English Standard Version
Should he argue in unprofitable talk, or in words with which he can do no good?
King James Bible
Should he reason with unprofitable talk? or with speeches wherewith he can do no good?
American Standard Version
Should he reason with unprofitable talk, Or with speeches wherewith he can do no good?
Thou reprovest him by words, who is not equal to thee, and thou speakest that which is not good for thee.
English Revised Version
Should he reason with unprofitable talk, or with speeches wherewith he can do no good?
Webster's Bible Translation
Should he reason with unprofitable talk? or with speeches with which he can do no good?
Job 15:3 Parallel
CommentaryKeil and Delitzsch Biblical Commentary on the Old Testament
17 My transgression is sealed up in a bag,
And Thou hast devised additions to my iniquity.
18 But a falling mountain moveth indeed,
And a rock falleth from its place.
19 Water holloweth out stone,
Its overflowings carry away the dust of the earth,
And the hope of man - Thou destroyest.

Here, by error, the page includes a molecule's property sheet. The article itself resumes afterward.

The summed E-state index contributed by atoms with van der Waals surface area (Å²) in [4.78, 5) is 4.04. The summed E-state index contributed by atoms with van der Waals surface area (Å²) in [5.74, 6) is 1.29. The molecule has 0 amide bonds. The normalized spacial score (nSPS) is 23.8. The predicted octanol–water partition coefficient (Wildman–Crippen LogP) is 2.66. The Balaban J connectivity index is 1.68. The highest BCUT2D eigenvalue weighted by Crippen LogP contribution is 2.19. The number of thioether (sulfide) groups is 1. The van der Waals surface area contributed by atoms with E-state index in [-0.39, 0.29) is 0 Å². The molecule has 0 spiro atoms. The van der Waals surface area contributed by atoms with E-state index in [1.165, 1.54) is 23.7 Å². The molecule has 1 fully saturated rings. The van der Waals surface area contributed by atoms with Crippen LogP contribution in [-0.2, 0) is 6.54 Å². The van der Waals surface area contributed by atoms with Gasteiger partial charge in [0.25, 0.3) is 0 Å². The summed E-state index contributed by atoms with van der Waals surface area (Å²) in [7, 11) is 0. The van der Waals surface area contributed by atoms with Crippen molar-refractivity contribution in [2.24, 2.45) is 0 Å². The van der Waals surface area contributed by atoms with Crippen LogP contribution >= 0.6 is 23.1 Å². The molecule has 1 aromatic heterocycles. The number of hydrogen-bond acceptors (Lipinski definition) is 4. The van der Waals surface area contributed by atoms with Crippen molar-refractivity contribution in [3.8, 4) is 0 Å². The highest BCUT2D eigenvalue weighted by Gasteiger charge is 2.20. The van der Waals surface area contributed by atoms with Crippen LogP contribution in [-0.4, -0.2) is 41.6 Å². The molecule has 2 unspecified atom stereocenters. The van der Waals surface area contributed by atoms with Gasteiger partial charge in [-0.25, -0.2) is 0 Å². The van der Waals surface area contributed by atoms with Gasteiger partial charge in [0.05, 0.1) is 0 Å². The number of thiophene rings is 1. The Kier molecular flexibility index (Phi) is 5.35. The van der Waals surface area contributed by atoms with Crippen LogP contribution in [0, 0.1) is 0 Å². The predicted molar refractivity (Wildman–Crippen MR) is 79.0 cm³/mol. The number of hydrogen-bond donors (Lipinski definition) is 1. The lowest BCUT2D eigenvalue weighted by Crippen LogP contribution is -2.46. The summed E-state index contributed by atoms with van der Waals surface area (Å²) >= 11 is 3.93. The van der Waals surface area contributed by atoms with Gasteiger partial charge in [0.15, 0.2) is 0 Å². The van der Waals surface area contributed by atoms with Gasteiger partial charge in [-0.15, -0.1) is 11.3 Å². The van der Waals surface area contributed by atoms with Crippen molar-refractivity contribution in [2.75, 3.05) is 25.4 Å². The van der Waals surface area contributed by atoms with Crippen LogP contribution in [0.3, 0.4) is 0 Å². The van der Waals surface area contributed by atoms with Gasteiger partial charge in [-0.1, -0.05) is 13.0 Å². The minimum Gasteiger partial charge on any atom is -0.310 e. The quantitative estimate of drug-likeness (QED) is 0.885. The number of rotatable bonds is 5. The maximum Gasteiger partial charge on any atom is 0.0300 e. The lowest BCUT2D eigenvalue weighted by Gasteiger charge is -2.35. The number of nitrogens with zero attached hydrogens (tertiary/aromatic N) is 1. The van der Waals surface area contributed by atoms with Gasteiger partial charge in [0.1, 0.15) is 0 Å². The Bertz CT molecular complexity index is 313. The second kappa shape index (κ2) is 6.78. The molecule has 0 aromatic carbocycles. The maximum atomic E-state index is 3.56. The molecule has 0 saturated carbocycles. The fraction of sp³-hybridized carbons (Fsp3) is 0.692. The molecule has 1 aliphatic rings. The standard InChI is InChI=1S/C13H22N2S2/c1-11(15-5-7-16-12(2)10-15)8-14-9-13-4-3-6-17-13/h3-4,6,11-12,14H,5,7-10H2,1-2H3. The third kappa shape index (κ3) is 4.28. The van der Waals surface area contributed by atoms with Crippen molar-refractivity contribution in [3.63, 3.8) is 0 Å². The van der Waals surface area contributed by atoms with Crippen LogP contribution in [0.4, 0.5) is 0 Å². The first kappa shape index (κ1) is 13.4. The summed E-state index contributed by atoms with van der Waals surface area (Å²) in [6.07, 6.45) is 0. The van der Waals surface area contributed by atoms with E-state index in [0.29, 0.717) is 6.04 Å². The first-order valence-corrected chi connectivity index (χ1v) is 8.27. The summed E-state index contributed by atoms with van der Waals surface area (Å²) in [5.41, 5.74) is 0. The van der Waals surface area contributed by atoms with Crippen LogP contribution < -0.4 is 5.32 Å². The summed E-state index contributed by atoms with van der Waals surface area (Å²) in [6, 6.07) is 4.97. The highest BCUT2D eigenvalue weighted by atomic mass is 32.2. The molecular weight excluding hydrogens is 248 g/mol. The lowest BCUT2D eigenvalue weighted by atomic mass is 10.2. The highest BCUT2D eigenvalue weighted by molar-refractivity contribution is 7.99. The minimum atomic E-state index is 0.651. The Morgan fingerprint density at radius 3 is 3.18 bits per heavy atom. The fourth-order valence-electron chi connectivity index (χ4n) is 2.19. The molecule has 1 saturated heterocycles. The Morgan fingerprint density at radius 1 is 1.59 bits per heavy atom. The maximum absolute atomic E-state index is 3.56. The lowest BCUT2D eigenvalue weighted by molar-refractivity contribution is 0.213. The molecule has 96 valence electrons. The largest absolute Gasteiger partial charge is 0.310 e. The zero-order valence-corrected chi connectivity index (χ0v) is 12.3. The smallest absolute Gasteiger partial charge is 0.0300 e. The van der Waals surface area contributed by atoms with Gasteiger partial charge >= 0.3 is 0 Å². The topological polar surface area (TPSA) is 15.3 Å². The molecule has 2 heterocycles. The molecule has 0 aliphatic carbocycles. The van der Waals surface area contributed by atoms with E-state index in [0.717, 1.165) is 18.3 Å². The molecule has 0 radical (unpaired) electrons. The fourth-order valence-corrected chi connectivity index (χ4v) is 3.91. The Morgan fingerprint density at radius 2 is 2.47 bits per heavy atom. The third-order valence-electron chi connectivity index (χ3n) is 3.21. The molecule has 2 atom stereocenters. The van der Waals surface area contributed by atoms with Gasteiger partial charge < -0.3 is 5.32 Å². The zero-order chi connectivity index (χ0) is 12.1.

The meaning of Job 14:17 is, not that the judgment which pronounces him guilty lies in the sealed-up bag of the judge, so that it requires only to be handed over for execution (Hirz., Ew., Renan), for although פּשׁע (though not exactly the punishment of sin, which it does not signify even in Daniel 9:24) can denote wickedness, as proved and recorded, and therefore metonomically the penal sentence, the figure is, however, taken not from the mode of preserving important documents, but from the mode of preserving collected articles of value in a sealed bag. The passage must be explained according to Hosea 13:12; Deuteronomy 32:34; Romans 2:5, comp. Jeremiah 17:1. The evil Job had formerly (Job 13:26) committed according to the sentence of God, God has gathered together as in a money bag, and carefully preserved, in order now to bring them home to him. And not this alone, however; He has devised still more against him than his actual misdeeds. Ewald translates: Thou hast sewed up my punishment; but טפל (vid., on Job 13:4) signifies, not to sew up, but: to sew on, patch on, and gen. to add (טפל, Rabb. accidens, a subordinate matter, opp. עקּר), after which the lxx translates ἐπεσημήνω (noted in addition), and Gecatilia Arab. ḥftṣt (added to in collecting). It is used here just as in the Aramaic phrase טפל שׁקרא (to patch on falsehood, to invent scandal).